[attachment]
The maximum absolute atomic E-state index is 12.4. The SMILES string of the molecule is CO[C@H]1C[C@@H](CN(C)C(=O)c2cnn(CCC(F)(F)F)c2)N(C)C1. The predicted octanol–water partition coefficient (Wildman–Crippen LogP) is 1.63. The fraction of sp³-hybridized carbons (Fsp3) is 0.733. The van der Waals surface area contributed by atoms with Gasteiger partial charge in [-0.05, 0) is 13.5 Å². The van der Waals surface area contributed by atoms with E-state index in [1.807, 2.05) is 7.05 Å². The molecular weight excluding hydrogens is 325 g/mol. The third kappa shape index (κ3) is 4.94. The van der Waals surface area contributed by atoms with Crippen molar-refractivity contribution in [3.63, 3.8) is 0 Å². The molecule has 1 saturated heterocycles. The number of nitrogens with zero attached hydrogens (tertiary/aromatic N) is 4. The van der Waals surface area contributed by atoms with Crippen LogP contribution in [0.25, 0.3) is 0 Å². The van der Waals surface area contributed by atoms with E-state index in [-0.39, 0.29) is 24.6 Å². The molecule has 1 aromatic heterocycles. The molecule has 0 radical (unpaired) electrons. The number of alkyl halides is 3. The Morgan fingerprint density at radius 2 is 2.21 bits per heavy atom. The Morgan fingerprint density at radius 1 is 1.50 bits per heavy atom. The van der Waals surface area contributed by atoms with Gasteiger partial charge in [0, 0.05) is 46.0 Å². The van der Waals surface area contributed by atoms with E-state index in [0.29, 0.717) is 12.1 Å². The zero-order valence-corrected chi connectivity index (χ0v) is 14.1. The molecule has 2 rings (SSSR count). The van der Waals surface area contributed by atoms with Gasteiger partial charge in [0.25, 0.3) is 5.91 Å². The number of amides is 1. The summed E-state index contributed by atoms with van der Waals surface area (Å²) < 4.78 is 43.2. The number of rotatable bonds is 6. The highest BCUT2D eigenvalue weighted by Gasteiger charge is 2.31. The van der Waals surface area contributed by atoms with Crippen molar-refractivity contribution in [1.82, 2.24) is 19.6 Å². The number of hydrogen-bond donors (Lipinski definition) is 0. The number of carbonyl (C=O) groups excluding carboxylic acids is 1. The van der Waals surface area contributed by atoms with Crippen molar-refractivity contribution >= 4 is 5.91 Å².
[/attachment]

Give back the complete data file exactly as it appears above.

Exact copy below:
The maximum absolute atomic E-state index is 12.4. The SMILES string of the molecule is CO[C@H]1C[C@@H](CN(C)C(=O)c2cnn(CCC(F)(F)F)c2)N(C)C1. The predicted octanol–water partition coefficient (Wildman–Crippen LogP) is 1.63. The fraction of sp³-hybridized carbons (Fsp3) is 0.733. The van der Waals surface area contributed by atoms with Gasteiger partial charge in [-0.05, 0) is 13.5 Å². The van der Waals surface area contributed by atoms with E-state index in [1.807, 2.05) is 7.05 Å². The molecular weight excluding hydrogens is 325 g/mol. The third kappa shape index (κ3) is 4.94. The van der Waals surface area contributed by atoms with Crippen molar-refractivity contribution in [3.63, 3.8) is 0 Å². The molecule has 1 saturated heterocycles. The number of nitrogens with zero attached hydrogens (tertiary/aromatic N) is 4. The van der Waals surface area contributed by atoms with Crippen LogP contribution in [0.25, 0.3) is 0 Å². The van der Waals surface area contributed by atoms with E-state index in [-0.39, 0.29) is 24.6 Å². The molecule has 1 aromatic heterocycles. The molecule has 0 radical (unpaired) electrons. The number of alkyl halides is 3. The Morgan fingerprint density at radius 2 is 2.21 bits per heavy atom. The Morgan fingerprint density at radius 1 is 1.50 bits per heavy atom. The van der Waals surface area contributed by atoms with Gasteiger partial charge in [0, 0.05) is 46.0 Å². The van der Waals surface area contributed by atoms with E-state index in [0.29, 0.717) is 12.1 Å². The zero-order valence-corrected chi connectivity index (χ0v) is 14.1. The molecule has 2 rings (SSSR count). The van der Waals surface area contributed by atoms with Gasteiger partial charge in [0.25, 0.3) is 5.91 Å². The number of amides is 1. The summed E-state index contributed by atoms with van der Waals surface area (Å²) < 4.78 is 43.2. The number of rotatable bonds is 6. The highest BCUT2D eigenvalue weighted by Gasteiger charge is 2.31. The van der Waals surface area contributed by atoms with Crippen molar-refractivity contribution in [1.82, 2.24) is 19.6 Å². The number of hydrogen-bond donors (Lipinski definition) is 0. The number of carbonyl (C=O) groups excluding carboxylic acids is 1. The van der Waals surface area contributed by atoms with Crippen molar-refractivity contribution >= 4 is 5.91 Å².